Thousands of new graduates will descend on New York City in 2017 to find their first job, and with it, their first apartment.
Finding a job may prove the easier task. What can be comparatively a nightmare is finding a safe, warm and cozy place to live in New York City. Most parents of adult kids looking for an apartment in New York City have this daunting task to helping their kids, who at times do not listen to them anymore. They see themselves as adults, free to make mistakes, at times, costly ones. It is therefore prudent in this case not to be put off with rebuffs, and pluck up courage to come up with some advice as to the best course of action for them to follow, At the end of the day some of them will come back later with the admission "Gee Dad/Mom, thanks so much for your email. It did save me from losing a lot of money".
Some of your kids will try and tackle this important issue alone, or by talking to friends, preferring to rely on the wisdom of their peers; checking Craigslist adds, walking the streets; others will enlist help from Real estate agents and brokers. Finding a good and trustworthy Real estate agent would form the subject of another topic in itself.
There is one aspect of apartment searching in the jungle of New York City that I would like to bring to your attention. As your son or daughter falls in love with a particular apartment, and develops a neurosis "I just must have it", the other party to the deal, either a real estate broker representing the landlord, or the landlord himself, will ask your child to pay a deposit. Typically, the deposit ranges from a few hundred dollars, or up to the equivalent of one month's rent. This is a crucial moment for your son/daughter to be smart, and ask the obvious question "what is the deposit for ?"
The "rental deposit" has a different meaning for the landlord; and a different one for the prospective tenant. Often from the tenant's point of view, the deposit is an incentive for the landlord to take the property off the market. At this point, it is important to be sure to ask whether the property will continue to remain on the market while the application is being processed, documents are collected and leases are prepared and signed. From the landlord's perspective, the deposit is more or less a firm indication that the tenant will stay with the deal, and will not change her/his mind. Hence the landlord will want a deposit as a sign of good faith; that the tenant is serious and will not back out of the deal. If this is what the landlord makes clear his position, you must be prepared to ask questions, such as:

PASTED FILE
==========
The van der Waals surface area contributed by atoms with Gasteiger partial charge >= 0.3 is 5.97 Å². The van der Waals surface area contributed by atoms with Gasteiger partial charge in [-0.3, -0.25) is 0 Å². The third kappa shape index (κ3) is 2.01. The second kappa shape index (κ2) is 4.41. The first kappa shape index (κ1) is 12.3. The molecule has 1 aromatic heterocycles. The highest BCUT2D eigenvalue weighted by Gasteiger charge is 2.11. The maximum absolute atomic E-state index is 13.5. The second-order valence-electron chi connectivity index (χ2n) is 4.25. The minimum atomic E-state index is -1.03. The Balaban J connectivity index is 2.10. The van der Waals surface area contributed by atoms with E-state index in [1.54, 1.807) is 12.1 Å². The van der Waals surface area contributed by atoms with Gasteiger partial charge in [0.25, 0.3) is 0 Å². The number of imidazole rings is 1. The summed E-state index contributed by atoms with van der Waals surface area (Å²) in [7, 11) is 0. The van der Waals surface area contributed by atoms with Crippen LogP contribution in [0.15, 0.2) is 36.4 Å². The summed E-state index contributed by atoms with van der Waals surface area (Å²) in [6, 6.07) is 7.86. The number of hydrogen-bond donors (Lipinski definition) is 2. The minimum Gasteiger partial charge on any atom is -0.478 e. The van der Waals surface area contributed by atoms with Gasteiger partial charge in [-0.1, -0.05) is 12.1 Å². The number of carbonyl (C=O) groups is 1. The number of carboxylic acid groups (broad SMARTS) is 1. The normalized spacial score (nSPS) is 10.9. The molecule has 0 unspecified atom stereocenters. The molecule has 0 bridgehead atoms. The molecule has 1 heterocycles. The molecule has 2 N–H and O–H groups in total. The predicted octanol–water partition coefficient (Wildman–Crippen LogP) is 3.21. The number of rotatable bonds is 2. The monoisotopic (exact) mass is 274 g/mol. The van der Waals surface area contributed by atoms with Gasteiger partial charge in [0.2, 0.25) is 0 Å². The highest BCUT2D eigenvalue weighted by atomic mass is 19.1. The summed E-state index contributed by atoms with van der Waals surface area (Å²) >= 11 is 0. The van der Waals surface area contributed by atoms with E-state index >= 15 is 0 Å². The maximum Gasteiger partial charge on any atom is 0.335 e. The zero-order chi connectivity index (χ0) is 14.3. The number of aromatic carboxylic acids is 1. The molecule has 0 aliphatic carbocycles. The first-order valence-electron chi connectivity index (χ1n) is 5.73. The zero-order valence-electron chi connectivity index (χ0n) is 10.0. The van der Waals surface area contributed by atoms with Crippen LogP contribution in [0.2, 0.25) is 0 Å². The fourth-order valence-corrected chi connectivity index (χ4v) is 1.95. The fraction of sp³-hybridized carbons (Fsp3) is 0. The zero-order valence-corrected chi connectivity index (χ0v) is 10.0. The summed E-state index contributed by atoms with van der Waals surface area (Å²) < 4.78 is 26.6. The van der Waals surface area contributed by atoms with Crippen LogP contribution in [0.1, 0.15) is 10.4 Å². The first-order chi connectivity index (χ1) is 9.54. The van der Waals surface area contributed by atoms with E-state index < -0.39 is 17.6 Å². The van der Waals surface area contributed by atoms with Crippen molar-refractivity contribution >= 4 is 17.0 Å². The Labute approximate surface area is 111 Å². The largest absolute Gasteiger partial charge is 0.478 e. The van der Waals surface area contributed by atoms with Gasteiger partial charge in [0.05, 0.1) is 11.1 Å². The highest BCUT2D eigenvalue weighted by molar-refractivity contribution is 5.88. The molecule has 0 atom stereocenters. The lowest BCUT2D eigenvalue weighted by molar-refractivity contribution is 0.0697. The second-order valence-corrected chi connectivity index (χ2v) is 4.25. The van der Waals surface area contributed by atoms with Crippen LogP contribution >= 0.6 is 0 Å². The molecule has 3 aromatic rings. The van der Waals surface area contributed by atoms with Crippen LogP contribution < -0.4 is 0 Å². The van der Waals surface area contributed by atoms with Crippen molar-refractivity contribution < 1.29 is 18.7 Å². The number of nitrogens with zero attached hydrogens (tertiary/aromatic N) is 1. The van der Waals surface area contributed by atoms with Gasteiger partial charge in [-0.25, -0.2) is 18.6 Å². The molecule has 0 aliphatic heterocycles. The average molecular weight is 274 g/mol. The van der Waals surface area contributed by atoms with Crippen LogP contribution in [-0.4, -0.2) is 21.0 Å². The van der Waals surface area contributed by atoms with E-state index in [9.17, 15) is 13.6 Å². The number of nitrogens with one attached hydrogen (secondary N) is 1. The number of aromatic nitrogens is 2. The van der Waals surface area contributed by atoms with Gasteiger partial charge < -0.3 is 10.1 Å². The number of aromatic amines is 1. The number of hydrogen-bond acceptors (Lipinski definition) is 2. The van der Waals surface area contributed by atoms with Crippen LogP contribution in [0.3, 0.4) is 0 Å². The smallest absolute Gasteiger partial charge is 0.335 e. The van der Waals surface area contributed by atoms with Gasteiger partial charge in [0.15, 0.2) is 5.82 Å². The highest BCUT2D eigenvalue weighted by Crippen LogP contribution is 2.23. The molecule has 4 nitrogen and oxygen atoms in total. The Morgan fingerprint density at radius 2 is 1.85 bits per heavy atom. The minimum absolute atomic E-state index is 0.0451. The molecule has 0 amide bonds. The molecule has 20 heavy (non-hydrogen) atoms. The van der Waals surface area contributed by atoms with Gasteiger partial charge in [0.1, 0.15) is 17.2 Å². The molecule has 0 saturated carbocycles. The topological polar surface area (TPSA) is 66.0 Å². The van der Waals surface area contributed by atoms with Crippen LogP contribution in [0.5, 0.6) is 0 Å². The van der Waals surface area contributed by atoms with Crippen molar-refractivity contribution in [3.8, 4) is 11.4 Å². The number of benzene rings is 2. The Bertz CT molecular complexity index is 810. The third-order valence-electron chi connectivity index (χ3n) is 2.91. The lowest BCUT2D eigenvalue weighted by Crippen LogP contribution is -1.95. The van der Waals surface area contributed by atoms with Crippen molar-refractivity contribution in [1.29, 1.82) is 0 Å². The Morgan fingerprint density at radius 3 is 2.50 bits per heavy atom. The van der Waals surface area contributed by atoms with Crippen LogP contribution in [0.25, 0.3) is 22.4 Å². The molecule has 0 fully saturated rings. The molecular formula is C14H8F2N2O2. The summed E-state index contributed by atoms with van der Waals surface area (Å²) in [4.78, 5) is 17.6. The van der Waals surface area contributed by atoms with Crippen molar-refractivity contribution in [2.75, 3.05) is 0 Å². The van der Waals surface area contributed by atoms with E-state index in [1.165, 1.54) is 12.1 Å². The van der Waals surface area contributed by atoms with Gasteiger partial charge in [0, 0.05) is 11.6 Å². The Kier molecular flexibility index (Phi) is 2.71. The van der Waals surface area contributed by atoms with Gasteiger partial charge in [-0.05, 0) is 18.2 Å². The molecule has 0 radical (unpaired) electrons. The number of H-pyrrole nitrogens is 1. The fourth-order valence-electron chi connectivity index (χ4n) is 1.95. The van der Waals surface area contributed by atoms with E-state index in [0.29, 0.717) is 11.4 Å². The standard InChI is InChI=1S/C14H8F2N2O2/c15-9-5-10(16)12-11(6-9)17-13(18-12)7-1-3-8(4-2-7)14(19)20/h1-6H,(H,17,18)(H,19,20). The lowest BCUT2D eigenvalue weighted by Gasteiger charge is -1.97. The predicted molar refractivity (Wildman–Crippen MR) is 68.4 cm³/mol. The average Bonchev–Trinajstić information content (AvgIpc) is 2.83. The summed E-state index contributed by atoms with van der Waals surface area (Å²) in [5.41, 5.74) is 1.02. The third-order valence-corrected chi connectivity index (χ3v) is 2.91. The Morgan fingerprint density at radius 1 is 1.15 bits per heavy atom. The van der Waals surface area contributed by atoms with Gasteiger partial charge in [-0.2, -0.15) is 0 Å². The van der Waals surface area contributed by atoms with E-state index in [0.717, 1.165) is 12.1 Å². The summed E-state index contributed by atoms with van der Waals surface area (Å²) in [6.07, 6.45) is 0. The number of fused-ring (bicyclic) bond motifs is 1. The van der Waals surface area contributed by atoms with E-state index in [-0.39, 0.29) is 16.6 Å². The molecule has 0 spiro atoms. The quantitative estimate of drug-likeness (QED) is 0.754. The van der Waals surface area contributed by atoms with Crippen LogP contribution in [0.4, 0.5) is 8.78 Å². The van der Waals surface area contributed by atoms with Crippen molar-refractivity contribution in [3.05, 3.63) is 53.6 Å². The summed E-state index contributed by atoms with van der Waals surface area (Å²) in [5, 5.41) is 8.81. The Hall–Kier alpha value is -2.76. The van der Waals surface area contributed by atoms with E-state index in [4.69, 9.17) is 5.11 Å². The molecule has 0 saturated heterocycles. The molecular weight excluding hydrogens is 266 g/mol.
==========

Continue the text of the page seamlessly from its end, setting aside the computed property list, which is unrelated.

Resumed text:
1) Is the deposit refundable? Under what circumstances?
2) What if the application is rejected by the landlord?
3) What if my child requests a refund BEFORE she/he is informed that their application is approved?
4) What if the application is approved, but they do not approve of some of the terms and conditions of the lease proposed by the landlord?
5) And, finally, what if they applied to rent in a co-operative or condominium building? In this case, can they back out of the deal, and have their money refunded, if they decide to back out after the deal was signed but before the co-operative board gave its approval?
It is important to receive straight answers to these questions in writing. And, if you are asked to pay the deposit, well... just decline politely and depart.
If you would like to have more practical further advice on how to rent apartments in New York City, with a low level of stress, and a good chance of success, please contact Cheryl Rodrigues at email@example.com or 646.823.7690. I love what I do! I'll deal with you directly 24/7 with utmost dedication and professionalism.
All the Best,
Licensed Real Estate Salesperson